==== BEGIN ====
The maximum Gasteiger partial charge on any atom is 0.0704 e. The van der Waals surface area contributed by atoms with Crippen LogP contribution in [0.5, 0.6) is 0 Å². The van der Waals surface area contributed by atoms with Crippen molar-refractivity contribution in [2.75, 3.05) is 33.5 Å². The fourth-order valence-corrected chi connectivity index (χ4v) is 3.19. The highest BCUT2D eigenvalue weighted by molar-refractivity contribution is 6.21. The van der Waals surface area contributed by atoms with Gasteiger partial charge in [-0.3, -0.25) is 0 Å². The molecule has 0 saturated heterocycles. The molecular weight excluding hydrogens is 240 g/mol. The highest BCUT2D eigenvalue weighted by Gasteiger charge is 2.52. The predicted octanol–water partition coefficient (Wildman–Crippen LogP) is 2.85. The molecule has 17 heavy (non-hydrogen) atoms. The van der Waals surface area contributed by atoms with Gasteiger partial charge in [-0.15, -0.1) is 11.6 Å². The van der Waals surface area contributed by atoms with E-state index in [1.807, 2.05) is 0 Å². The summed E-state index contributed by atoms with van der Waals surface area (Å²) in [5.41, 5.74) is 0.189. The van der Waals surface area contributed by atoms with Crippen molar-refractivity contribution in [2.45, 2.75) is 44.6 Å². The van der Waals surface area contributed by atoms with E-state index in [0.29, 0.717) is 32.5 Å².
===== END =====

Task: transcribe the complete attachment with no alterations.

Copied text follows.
The maximum Gasteiger partial charge on any atom is 0.0704 e. The van der Waals surface area contributed by atoms with Crippen LogP contribution in [0.5, 0.6) is 0 Å². The van der Waals surface area contributed by atoms with Crippen molar-refractivity contribution in [2.75, 3.05) is 33.5 Å². The fourth-order valence-corrected chi connectivity index (χ4v) is 3.19. The highest BCUT2D eigenvalue weighted by molar-refractivity contribution is 6.21. The van der Waals surface area contributed by atoms with Gasteiger partial charge in [-0.3, -0.25) is 0 Å². The molecule has 0 saturated heterocycles. The molecular weight excluding hydrogens is 240 g/mol. The highest BCUT2D eigenvalue weighted by Gasteiger charge is 2.52. The predicted octanol–water partition coefficient (Wildman–Crippen LogP) is 2.85. The molecule has 17 heavy (non-hydrogen) atoms. The van der Waals surface area contributed by atoms with Gasteiger partial charge in [-0.15, -0.1) is 11.6 Å². The van der Waals surface area contributed by atoms with E-state index in [1.807, 2.05) is 0 Å². The summed E-state index contributed by atoms with van der Waals surface area (Å²) in [5.41, 5.74) is 0.189. The van der Waals surface area contributed by atoms with Crippen molar-refractivity contribution in [2.45, 2.75) is 44.6 Å². The van der Waals surface area contributed by atoms with E-state index in [0.29, 0.717) is 32.5 Å².